The maxim, necessity is the mother of invention, brings to mind innovations such as light bulbs and bug spray. People invent things out of necessity, but they also reinvent themselves for the same reason. We all do it.
Reinventing myself started early. A teacher fed me a steady diet of C’s in conduct as I transformed myself from a wild, little runabout to a stay-at-desk young lady.
At a later date, I honed my skills and recreated myself into someone others wouldn’t ridicule. Refusing to remain the poor farmer’s daughter who shared space with the only remaining outhouse in the States—or so it seemed—my first step involved snagging a boyfriend who didn’t know my circumstances. (I was forced to look outside my school district.) My married sister, with her fancy indoor facilities, aided and abetted me in a cover-up. For the first few dates, he picked me up and delivered me at her house. I kept my very real fear of werewolves under wraps, and by the time he caught sight of the outhouse, the poor guy was smitten.
Back then, boyfriends defined us girls, and I unaccountably flourished. When the relationship didn’t last—quite a blow since small, Ohio farming communities sprouted happily-ever-after twosomes like fields of corn—I contemplated how best to fit in and realized I was clueless.
So I attended college where a speech class transformed me once again. I learned not to go “acrost” the street without looking, that “fish” should not be pronounced f-e-e-s-h, that I never “axed” a question but “asked” it, and that “sell” should not be confused with “sail” (as in, “He’d sail his own mother for a nickel,” and “Christopher Columbus selled the ocean blue.” My efforts at enunciation paid off; I began to sound and feel more educated.
Like many others in today’s economy, I created new versions of myself in the jobs arena. I worked as a secretary, a medical transcriptionist, a technical writer, and a teacher. I free-lanced for the Huntsville Times. Sometimes I held two jobs; on occasion, I requested that my full-time job shrink to half-time; at other times, I worked at home or not at all. I studied court reporting and dancing—contemplating careers in both—but, after nineteen years, ultimately majored in English, followed by a master’s in education a decade later.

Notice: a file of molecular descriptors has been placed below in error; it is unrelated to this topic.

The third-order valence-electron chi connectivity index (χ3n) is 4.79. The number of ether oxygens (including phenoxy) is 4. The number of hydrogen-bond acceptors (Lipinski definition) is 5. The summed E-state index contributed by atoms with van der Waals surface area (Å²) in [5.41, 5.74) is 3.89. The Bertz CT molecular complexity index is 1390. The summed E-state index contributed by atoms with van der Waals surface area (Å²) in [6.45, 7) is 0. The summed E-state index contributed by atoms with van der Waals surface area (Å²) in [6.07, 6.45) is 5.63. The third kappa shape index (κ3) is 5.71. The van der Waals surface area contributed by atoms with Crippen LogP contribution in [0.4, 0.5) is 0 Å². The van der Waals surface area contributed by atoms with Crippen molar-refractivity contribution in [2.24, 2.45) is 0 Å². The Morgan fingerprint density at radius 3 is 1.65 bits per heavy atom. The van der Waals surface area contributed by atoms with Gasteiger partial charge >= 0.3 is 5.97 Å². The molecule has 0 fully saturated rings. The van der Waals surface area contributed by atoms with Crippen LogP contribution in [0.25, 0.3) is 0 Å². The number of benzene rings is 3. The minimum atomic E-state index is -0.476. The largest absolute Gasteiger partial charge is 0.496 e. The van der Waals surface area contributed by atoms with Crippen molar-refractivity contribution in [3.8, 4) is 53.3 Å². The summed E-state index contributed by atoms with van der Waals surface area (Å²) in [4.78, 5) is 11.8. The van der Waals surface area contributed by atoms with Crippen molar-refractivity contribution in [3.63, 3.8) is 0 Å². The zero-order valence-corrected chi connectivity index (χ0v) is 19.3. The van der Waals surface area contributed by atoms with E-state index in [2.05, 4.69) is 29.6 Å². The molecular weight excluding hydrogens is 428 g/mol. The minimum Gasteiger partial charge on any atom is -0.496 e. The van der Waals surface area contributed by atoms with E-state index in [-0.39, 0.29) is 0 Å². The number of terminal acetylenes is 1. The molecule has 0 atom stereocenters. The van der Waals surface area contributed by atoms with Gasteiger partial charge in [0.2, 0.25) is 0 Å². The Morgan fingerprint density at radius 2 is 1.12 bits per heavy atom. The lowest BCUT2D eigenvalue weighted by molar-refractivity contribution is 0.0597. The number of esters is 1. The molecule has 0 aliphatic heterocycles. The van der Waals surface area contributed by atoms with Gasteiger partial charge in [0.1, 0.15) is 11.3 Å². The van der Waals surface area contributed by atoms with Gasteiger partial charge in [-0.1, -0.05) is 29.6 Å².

As a teacher, I first taught English as a second language but decided to switch gears and try my hand at Spanish. Since I forgot everything I knew upon first learning the language twenty years earlier, I hit the books and taught myself. And I sent myself to an immersion school in Costa Rica. ¡Fantastico!
My latest makeover changes my path again in another attempt to mold the future to fit my needs. Throughout the years, I’d write with sudden bursts of creativity. In a go-with-the-flow mentality, I recently stopped teaching to concentrate on my inner author. I now possess half-written novels crying to be finished and picture book manuscripts begging for publication.
Everything I’ve ever strived for has required reinvention. I aspired to become a wife and mother—we farmers’ daughters all craved that—and, in actuality, became what I desired. A common enough occurrence, that act alone has the ability to transform all of us from selfish individuals to those able to put the needs of others first.
Proud of our enduring marriage, my husband and I have managed to periodically reinvent ourselves in order to work through rough spots. When couples don’t reinvent themselves, it’s certain death for the relationship.
Proud of my children as well, I’ve decided that worrying whether I’ve screwed them up is a waste of time. But can I stop? No transformation there. Middle-of-the-night anxieties continue to plague me. But daylight hours brighten the world and bury my inner angst as I witness the successes of my children and bask in their love.
Will I continue to reinvent myself? Life isn’t over so my answer’s yes. I’m still a work in progress.
Aren’t we all?